CVIndependent

Mon09152014

Last updateWed, 27 Aug 2014 10am

Reviews

Elvis fans know that he had an identical twin brother, Jesse, delivered stillborn about a half-hour before Elvis’ birth. Ever since, people have asked: What would’ve happened if Jesse had lived?

The Identical, one of those “faith-based” movies like God’s Not Dead, Heaven Is for Real and Jesus Loved Jellybeans, is a take on the surviving-Elvis-twin premise, replacing Elvis and Jesse Presley with the fictional Ryan Wade and Drexel Hemsley, both played by real-life Elvis impersonator Blake Rayne.

Getting the rights to Elvis’ music would cost more than three new Cadillacs, so the producers of this dreck wrote some crap Elvis copycat music and a shameless script that stars Elvis without really starring Elvis. I wish Lisa Marie Presley would sue the makers of this movie for obviously stealing her dad’s likeness, but then she would have to actually see this movie, and I wouldn’t wish that fate on anyone.

Somehow, this aberration attracted talented actors like Ray Liotta, Ashley Judd, Seth Green and Joe Pantoliano. However, it’s bad. It’s so bad that one viewing could cause septic shock due to cinematic shit entering your bloodstream through the eyes and ears.

The movie starts with Rayne as Drexel, the brother who has grown up to be rich, sitting in his limo and seeing a vision of people picking cotton in a Depression-era field. It then flashes back to the Depression, when a couple decided to give up one of their twin newborn boys, because they couldn’t afford two little brats.

That boy, Ryan, is raised by a preacher and his wife (Liotta and Judd) with a big Jesus influence and a push toward making him a pastor. The film is peppered with scenes of Liotta delivering fire-and-brimstone sermons—sermons that get unintentionally funnier and funnier as his character ages under prosthetic makeup. Young Ryan loves Jesus, but, of course, he’s got rock ’n’ roll in his bones, evidenced by his sweet dance moves when he visits an evil honky-tonk bar. He dabbles in music, writing Elvis-like songs with his hip drummer friend (Green, a long way from Robot Chicken).

Ryan has no knowledge of his famous brother due to some weird pact Liotta’s character made with his birth father to not mention Elvis Drexel until both birth parents were dead. So, while Drexel lives in a house called Dreamland and makes bad surf movies, Ryan is joining the Army and singing in honky-tonk bars.

It’s worth noting that Rayne is 40, but this movie asks him to be in his teens for a good hunk of its running time. Rayne does look and sound like Elvis, but he’s missing some of that Presley bravado. Actually, he’s missing all of that Presley bravado. This guy has no business being on a movie screen playing a character who is supposed to parallel Elvis Presley. His act should be reserved for state fairs and cheap casinos.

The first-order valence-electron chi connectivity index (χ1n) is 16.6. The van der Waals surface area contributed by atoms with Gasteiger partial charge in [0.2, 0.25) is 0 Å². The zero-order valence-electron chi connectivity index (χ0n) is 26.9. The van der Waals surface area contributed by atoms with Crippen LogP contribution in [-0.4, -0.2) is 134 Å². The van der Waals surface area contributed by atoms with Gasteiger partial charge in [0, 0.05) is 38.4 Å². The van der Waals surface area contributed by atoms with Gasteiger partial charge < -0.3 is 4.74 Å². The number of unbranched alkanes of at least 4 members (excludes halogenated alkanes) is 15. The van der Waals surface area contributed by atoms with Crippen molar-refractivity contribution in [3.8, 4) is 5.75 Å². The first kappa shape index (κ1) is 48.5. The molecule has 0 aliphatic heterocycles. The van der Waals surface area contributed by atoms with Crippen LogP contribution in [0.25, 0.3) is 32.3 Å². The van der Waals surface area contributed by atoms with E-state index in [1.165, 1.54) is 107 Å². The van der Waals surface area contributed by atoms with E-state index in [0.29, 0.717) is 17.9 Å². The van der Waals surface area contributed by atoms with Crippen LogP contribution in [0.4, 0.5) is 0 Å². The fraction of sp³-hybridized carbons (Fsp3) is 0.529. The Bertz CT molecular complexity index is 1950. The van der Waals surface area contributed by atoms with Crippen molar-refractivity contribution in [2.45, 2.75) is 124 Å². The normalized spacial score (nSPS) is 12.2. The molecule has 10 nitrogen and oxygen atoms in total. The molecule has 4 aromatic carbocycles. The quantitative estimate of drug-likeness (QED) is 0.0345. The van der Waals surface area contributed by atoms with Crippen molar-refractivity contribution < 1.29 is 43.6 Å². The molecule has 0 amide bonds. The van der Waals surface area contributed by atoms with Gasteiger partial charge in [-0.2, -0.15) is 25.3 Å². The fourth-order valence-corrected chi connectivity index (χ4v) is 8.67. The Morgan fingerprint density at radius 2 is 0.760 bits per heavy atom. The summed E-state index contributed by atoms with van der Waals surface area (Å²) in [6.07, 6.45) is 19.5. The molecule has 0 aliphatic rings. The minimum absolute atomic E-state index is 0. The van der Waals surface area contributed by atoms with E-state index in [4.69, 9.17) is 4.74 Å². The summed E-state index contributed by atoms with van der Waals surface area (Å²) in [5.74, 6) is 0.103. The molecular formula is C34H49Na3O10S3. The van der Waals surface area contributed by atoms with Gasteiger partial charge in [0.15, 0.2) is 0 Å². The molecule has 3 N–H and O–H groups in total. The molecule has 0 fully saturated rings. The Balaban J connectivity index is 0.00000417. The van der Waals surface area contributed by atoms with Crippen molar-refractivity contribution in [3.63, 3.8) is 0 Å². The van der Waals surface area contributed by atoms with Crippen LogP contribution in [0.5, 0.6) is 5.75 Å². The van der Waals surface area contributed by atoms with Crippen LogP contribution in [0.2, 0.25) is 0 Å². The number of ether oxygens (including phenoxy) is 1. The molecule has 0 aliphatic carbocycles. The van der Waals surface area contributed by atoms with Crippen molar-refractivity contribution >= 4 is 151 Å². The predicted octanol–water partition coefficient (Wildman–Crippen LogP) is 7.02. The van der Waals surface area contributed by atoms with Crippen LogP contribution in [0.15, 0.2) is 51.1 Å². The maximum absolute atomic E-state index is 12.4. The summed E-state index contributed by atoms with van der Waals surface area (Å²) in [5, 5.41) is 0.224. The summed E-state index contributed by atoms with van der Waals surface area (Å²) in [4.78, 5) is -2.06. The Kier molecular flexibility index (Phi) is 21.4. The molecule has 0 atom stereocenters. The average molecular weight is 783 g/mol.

The whole movie is bizarre beyond words, made even weirder by the fact this is a movie the producers want church groups to attend. It’s a PG film, but the only thing that makes the movie PG is a scene in which Ryan refuses beer at a bar where “reefer” is being smoked.

I watched this movie in complete disbelief—totally aghast, mouth agape, and laughing out loud at its wretchedness—while sitting in a completely empty movie theater. The music, with such wannabe hits as “Boogie Woogie Rock and Roll” and “Sunrise Surfin’” is inexcusably awful, and the “Jesus Loves You” undertones are the equivalent of somebody walking up and smashing you in the face with a Bible and then shoving its pages down your throat while you are lying on the ground, unconscious and bleeding.

This was supposed to be the movie that made Blake Rayne a household name. If it succeeds in that, from now on, when my dog vomits on the household carpet, I will refer to it as “Blake Rayne-ing.”

The Identical is now playing at the Ultrastar Mary Pickford Stadium 14 (36850 Pickfair St., Cathedral City; 760-328-7100); the Regal Rancho Mirage Stadium 16 (72777 Dinah Shore Drive, Rancho Mirage; 844-462-7342); and the Century Theatres at the River (71800 Highway 111, Rancho Mirage; 760-836-1940).

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